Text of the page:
Ex-Blair aide in expenses fraud works for top lobbyist
Saturday 01 August 1998
Tim Fallon left BAA, formerly the British Airports Authority, in February and now works for a leading political consultancy, advising clients on how to deal with ministers.
Mr Fallon is a director at Lowe Bell Political, the company set up by Sir Tim Bell, Baroness Thatcher's public relations guru and image maker. While at BAA as head of government relations, one of Mr Fallon's tasks was to persuade ministers to give approval to widening of the M25 in order to make a fifth terminal at Heathrow feasible. Approval was announced yesterday.
Mr Fallon worked for the company for about two years. During the election campaign, he was seconded to Mr Blair's office. Within months of his return to BAA, however, questions were raised about claims on his corporate American Express card.
On 16 February, at the time of his departure, Sheila Clark, BAA head of human resources, told him the company wanted to reclaim from his pension contributions "monies outstanding to BAA which were the result of false claims made by yourself on your company credit card ... This may be a useful way of assisting you in paying back a portion of pounds 1,570."
The Independent has established that Mr Fallon signed a form on 2 March authorising the deductions "... as a result of false accounting in respect of my BAA company credit card".
Des Wilson, director of corporate and public affairs at BAA, said Mr Fallon's departure had been planned for some time, was amicable and had nothing to do with expenses irregularities. Mr Fallon was repaying a "company loan".
"At the time Tim was leaving there were discrepancies in expenses that had as much as anything to do with the fact that we had been incredibly busy and had not conformed with procedures," he said.
Stephen Sherbourne, chairman of Bell Pottinger, the parent company of Lowe Bell Political, said Mr Fallon had resigned only because Bell Pottinger offered him a job.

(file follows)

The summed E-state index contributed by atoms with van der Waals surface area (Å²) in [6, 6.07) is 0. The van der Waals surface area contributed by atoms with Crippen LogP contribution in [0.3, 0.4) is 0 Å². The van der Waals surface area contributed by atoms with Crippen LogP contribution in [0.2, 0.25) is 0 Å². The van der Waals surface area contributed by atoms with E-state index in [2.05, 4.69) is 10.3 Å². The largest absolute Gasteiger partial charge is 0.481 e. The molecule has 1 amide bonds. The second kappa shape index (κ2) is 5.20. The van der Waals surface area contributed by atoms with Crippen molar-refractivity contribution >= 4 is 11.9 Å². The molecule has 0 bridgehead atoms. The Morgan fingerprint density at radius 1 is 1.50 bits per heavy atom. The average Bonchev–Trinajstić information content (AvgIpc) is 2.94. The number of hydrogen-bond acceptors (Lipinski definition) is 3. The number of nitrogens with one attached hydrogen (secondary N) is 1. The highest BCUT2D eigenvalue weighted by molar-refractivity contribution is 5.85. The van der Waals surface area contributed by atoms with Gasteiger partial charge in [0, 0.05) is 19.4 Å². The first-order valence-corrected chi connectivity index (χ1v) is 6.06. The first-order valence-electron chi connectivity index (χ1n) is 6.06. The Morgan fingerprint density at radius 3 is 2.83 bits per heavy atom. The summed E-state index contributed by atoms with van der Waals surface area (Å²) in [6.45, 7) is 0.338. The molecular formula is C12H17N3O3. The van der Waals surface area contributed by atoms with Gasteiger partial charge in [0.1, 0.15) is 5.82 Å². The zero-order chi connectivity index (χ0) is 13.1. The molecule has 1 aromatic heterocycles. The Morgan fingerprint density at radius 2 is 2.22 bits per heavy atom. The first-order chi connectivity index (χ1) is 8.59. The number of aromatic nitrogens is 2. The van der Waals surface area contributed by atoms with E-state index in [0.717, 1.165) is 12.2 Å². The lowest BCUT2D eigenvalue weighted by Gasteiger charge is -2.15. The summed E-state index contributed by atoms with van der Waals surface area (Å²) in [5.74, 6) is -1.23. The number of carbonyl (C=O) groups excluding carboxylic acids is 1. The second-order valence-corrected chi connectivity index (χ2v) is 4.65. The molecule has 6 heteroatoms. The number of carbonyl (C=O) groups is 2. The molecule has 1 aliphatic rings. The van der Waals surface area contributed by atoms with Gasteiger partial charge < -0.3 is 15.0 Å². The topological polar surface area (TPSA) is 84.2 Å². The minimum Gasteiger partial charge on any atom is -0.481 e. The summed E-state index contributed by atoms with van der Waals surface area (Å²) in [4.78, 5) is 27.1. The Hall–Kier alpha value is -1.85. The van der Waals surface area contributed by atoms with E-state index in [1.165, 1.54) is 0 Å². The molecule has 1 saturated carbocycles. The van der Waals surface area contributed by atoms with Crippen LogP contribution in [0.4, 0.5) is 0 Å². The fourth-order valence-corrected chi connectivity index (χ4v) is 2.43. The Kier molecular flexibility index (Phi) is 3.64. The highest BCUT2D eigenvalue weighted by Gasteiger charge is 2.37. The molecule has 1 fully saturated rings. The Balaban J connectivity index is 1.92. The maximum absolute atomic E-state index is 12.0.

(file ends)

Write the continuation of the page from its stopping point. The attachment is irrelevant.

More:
However, The Independent has obtained details of a draft statement written by Mr Fallon in which he said: "I took it upon myself to enter explanations for lunches/dinners that were not accurate. Whereas these claims were genuine business expenses, the explanations were misleading. Associated with this mis-administration of my statements was the fact that on occasions ... I authorised these claims forms myself, signing off in Andrew Currie's name." Mr Currie is an assistant director of BAA's corporate and public affairs department.
"This is something I am particularly ashamed of," wrote Mr Fallon. "The final main area of wrong-doing is that on certain occasions I have used my Amex card to pay for personal expenses. For some of these expenses, I have declared them and I have paid the company back in full. For others I have not and have failed to declare them truthfully.
"This practice is dishonest and wholly wrong ... I cannot adequately explain the deep sense of regret I feel. Regret that I have let down my company and regret that I have let down colleagues who over the last couple of years have helped, nurtured and supported me."
Further, while apologising profusely, Mr Fallon said: "I do not want to leave this company." He failed to return calls yesterday.
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